A STUDY by an international team of scientists coordinated by Italy's MUSE - Science Museum has updated knowledge on the faunal richness of the Eastern Arc Mountains of Tanzania and Kenya and revealed discovery of 27 new species.
The 23 amphibians and reptiles identified emphasise the area's exceptional biological importance and advocates for its candidature for the UNESCO's List of World Heritage Sites.
A study documenting the latest research findings on the faunal richness of the tropical moist forests of the Eastern Arc Mountains of Kenya and Tanzania was published on-line on Saturday on the Diversity and Distributions network.
The study summarises the last decade of biodiversity research in the Eastern Arc Mountains, including the discovery of 27 species that are new to science and 14 other species not previously known to exist in the area.
The results further reenforce the importance of the Eastern Arc Mountains as one of the top sites on earth for biological diversity and endemism.
The study was conducted by an international team coordinated by researchers of the Tropical Biodiversity Section at MUSEScience Museum in Italy.
The team includes several research and conservation agencies in Tanzania and across the world which were supported by the Critical Ecosystem Partnership Fund, a global partnership dedicated to providing funding and technical assistance to NGOs and private sector involved in the conservation of globally important biodiversity hotspots.
The biodiversity research that was supported by CEPF targeted the most remote and least-surveyed forests in the Eastern Arc Mountains. The Eastern Arc Mountains are geologically ancient.
The persistence of forest on these mountains, for several million years, has driven an extraordinary differentiation of living forms. The Eastern Arc Mountains comprise 13 blocks extending in an arc from southern Kenya to southcentral Tanzania.
"Our study shows how little we still know about the earth's biodiversity hotspots and how important targeted biodiversity inventories are in revealing the biological wealth of our planet," said Dr Francesco Rovero, Head of the Tropical Biodiversity section at MUSE-Science Museum and senior author of the publication.
"We can now rank the 13 Eastern Arc Mountain blocks by biological importance and we can better understand the forces that have caused such extraordinary patterns of biological richness.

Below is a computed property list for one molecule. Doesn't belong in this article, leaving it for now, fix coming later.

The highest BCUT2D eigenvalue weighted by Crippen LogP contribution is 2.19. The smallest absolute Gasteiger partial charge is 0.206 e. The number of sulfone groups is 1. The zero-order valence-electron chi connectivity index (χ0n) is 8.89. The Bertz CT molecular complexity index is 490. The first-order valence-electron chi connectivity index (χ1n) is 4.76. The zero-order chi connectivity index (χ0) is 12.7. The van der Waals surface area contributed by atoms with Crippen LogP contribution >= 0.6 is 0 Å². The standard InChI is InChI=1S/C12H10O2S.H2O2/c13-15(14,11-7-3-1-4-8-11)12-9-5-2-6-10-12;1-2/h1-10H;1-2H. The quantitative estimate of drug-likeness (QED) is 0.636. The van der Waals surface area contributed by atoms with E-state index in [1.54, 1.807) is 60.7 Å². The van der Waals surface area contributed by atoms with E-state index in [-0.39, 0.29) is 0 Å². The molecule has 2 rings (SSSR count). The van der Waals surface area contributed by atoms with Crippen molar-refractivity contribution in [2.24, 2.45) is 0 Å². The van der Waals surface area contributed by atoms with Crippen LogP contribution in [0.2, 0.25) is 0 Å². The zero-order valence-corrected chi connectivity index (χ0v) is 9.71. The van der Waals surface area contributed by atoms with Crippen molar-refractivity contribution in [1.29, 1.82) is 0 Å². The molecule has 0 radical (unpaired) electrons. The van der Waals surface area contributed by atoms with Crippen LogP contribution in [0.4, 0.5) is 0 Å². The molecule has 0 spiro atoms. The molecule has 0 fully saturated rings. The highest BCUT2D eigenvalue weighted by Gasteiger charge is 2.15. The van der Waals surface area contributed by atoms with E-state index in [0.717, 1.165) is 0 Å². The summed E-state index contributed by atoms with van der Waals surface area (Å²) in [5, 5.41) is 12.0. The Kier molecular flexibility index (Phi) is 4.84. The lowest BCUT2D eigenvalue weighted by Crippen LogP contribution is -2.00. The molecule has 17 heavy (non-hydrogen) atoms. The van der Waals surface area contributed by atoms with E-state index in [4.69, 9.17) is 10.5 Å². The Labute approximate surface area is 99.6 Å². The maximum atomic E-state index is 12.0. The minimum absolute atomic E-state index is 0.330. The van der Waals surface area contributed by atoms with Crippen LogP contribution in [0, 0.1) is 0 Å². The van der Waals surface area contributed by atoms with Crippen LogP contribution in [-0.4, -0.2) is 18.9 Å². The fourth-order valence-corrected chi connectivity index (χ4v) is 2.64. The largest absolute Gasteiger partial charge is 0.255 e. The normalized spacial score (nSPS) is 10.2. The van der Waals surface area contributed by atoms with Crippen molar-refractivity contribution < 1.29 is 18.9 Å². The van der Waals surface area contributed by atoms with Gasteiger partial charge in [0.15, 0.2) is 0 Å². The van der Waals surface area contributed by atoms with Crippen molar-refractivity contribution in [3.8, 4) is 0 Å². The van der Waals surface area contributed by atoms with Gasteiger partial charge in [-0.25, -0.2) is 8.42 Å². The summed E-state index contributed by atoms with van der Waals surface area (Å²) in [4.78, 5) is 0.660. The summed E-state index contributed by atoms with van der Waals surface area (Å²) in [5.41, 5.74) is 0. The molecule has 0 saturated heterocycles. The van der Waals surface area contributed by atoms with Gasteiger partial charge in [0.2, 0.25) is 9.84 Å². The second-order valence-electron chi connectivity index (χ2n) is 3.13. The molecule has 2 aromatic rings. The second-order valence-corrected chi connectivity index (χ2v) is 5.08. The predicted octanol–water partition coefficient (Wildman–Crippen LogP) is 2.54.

These findings provide the governments of Tanzania and Kenya and other agencies involved in the protection of these forests, with management recommendations, among which is to revive the Eastern Arc Mountain's candidature to UNESCO's List of World Heritage Sites," continued Dr Rovero.
"The Eastern Arc Mountains were already known for the unusually high density of endemic species, however, we lacked comprehensive data from at least six of the 13 mountain blocks," said Prof Neil Burgess, a leading expert on Africa's biodiversity from the Centre for Macroecology, Evolution and Climate at the University of Copenhagen and UNEPWorld Conservation Monitoring Centre.
"The new findings affirm the importance of conserving as large an extent of forest as possible, particularly where a forest extends across different altitudes. Besides forest extent, forest elevational range and rainfall were found to be equally important drivers of richness of vertebrate species," continued Professor Burgess.
"The candidature of this area to UNESCO's List of World Heritage Sites would ensure greater international visibility and support for the long-term protection of these exceptional but highly threatened fragments of rainforest.
We are urging the government of Tanzania to embrace this new research as a basis for reviving Tanzania's application to UNESCO," said Charles Meshack, Executive Director of the Tanzania Forest Conservation Group.
"Twenty-three of the 27 new species that we reported in the study are amphibians and reptiles," said Michele Menegon, researcher with the Tropical Biodiversity Section at MUSE."
These results make the Eastern Arc the most important site in Africa for these two classes of vertebrate. Some of these species are up to 100 million years old and are evidence of the great age, forest stability and unique evolutionary history of these mountains."